Meanwhile, Cambodia’s Supreme Court will hold a hearing on Feb. 26 involving Senator Thak Lany, a Sam Rainsy Party member who went into exile after Hun Sen filed a defamation suit against her.

The senator and others, including former CNRP president Sam Rainsy and social and political commentator Kim Sok, accused the government of being behind the July 2016 assassination of Kem Ley, a prominent political analyst, scholar, and Hun Sen critic.

In November 2016, a Cambodian court sentenced Thak Lany in absentia to one and a half years in prison and fined her fine her 8 million riel ($ U.S. 2,000) for incitement and defamation, after she had been stripped of her parliamentary immunity.

Thak Lany has previously denied making the remarks, saying that her comments were edited to make her look like she was lodging the criticism.

Sam Rainsy has lived in exile since 2015 to avoid convictions widely seen as politically motivated. Kim Sok was sentenced in August 2017 to 18 months in prison on charges of defamation and incitement to cause social disorder and ordered to pay hefty fines to the prime minister and the country’s government.

Kem Ley was shot dead in broad daylight when he stopped in a convenience store beside a gas station in the capital Phnom Penh.

Though authorities charged a former soldier with the murder and sentenced him to life in prison, many in Cambodia did not believe the government’s story that Kem Ley was killed by the man over a debt.

Just days before he was gunned down, Kem Ley had discussed on an RFA call-in show a report by London-based Global Witness detailing the extent of the wealth of Hun Sen’s family.

Reported by RFA’s Khmer Service. Translated by Nareth Muong. Written in English by Roseanne Gerin.

RFA Home


Related Stories

Alvarez denies saying Sara Duterte is part of ‘opposition’
  • Thu, 22 Feb 2018 17:28

MANILA, Philippines — Speaker Pantaleon Alvarez on Thur - Headlines

Fed Gives Bullish Signals on Economy
  • Thu, 22 Feb 2018 16:15

Federal Reserve officials agreed last month that a strengthening economic growth outlook bolstered their plans to keep raising short-term interest rat...

Voices from Syria's former oasis: 'They will die, one by one'
  • Thu, 22 Feb 2018 16:07 - RSS Channel - App International Edition

Retired landmine sniffer dogs find a home at Cambodian charity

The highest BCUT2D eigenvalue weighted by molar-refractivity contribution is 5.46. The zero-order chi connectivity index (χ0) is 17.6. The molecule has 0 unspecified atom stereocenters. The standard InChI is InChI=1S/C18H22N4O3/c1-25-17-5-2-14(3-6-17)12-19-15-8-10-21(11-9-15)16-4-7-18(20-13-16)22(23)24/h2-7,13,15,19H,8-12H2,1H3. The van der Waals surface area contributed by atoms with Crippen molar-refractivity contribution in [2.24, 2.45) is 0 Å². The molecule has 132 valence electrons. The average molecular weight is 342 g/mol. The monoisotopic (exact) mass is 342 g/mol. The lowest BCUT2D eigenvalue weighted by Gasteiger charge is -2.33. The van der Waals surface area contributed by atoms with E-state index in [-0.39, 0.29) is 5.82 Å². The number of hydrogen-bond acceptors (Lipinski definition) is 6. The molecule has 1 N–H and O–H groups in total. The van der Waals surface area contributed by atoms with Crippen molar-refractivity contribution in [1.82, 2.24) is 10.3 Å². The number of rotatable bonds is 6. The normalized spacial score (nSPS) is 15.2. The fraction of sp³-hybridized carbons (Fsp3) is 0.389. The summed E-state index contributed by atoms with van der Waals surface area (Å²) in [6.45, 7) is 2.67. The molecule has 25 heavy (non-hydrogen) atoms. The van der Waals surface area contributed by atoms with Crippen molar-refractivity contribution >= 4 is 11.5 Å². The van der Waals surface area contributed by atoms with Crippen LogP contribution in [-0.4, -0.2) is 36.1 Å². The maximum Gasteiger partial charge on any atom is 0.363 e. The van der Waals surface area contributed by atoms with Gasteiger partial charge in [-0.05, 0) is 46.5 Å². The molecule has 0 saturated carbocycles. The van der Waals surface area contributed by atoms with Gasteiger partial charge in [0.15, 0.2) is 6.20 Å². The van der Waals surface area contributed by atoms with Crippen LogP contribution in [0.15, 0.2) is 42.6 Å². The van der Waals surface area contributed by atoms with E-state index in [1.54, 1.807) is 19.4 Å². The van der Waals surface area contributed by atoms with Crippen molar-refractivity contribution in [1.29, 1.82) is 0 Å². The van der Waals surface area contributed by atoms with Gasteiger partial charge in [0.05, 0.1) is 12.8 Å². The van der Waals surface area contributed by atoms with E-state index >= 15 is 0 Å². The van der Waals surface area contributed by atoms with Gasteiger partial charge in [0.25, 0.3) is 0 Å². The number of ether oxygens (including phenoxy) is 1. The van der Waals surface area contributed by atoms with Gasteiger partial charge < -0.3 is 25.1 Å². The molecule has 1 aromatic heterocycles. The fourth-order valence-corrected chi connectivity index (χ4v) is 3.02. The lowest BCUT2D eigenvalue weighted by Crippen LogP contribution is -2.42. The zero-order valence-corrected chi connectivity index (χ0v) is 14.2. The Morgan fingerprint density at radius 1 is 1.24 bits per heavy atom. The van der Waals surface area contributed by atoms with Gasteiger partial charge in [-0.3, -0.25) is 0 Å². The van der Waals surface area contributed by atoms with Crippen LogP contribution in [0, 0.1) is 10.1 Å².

• Thu, 22 Feb 2018 15:17

Retired landmine detection dogs find a home at Cambodian charity after working in 'some of the most horrific parts of the world' In the first ...

Pakistan PM says court ‘hinders democracy’ by banning deposed premier Nawaz Sharif from leading own party
  • Thu, 22 Feb 2018 15:09

Pakistan’s Prime Minister Shahid Khaqan Abbasi said a court order that barred former premier Nawaz Sharif from leading the ruling party and plac...

Organisers play down significance of US-Taiwan arms sale forum
  • Thu, 22 Feb 2018 14:15

The organisers of an event to be held in Taipei for Taiwan and the United States to discuss arms sales say they have not committed to hold the meeting...

North Korea Repositions Hacking Unit for Global Cyberattacks
  • Thu, 22 Feb 2018 12:11

One of North Korea’s three major hacking units, in a strategic shift, is hunting for overseas targets and not covering its tracks, according to a ne...

Nanjing massacre memorial condemns viral photos of ‘Japanese soldiers’ posing in the city
  • Thu, 22 Feb 2018 11:27

A memorial in Nanjing commemorating Chinese civilians massacred by Japanese troops in 1937, has condemned photos circulating online showing two Chines...

Venezuela's Maduro wants 'mega-election' amid opposition boycott
  • Thu, 22 Feb 2018 11:27

Nicolás Maduro calls for more elections to be added to April's vote amid an opposition boycott. BBC News - World

Former Google Employee Files Lawsuit Over Retaliation After Speaking Out About Diversity
  • Thu, 22 Feb 2018 11:04

Gizmodo reported on Wednesday that a former Google engineer is suing the company for discrimination, harassment, retaliation, and wrongful termination...

Israel spy team called ‘Unit 8200’ foiled IS plot to bring down passenger jet from Australia
  • Thu, 22 Feb 2018 10:06

Israeli Prime Minister Benjamin Netanyahu said that intelligence provided by his country foiled a plot by Islamic State to bring down a plane from Aus...

Rohingya Refugees in ‘No-Man’s Land’ Reject Repatriation Without Safety Guarantees
  • Thu, 22 Feb 2018 08:15

Hundreds of Rohingya refugees living on a strip of unclaimed land along the Bangladesh-Myanmar border protested Wednesday against their repatriation t...

News Categories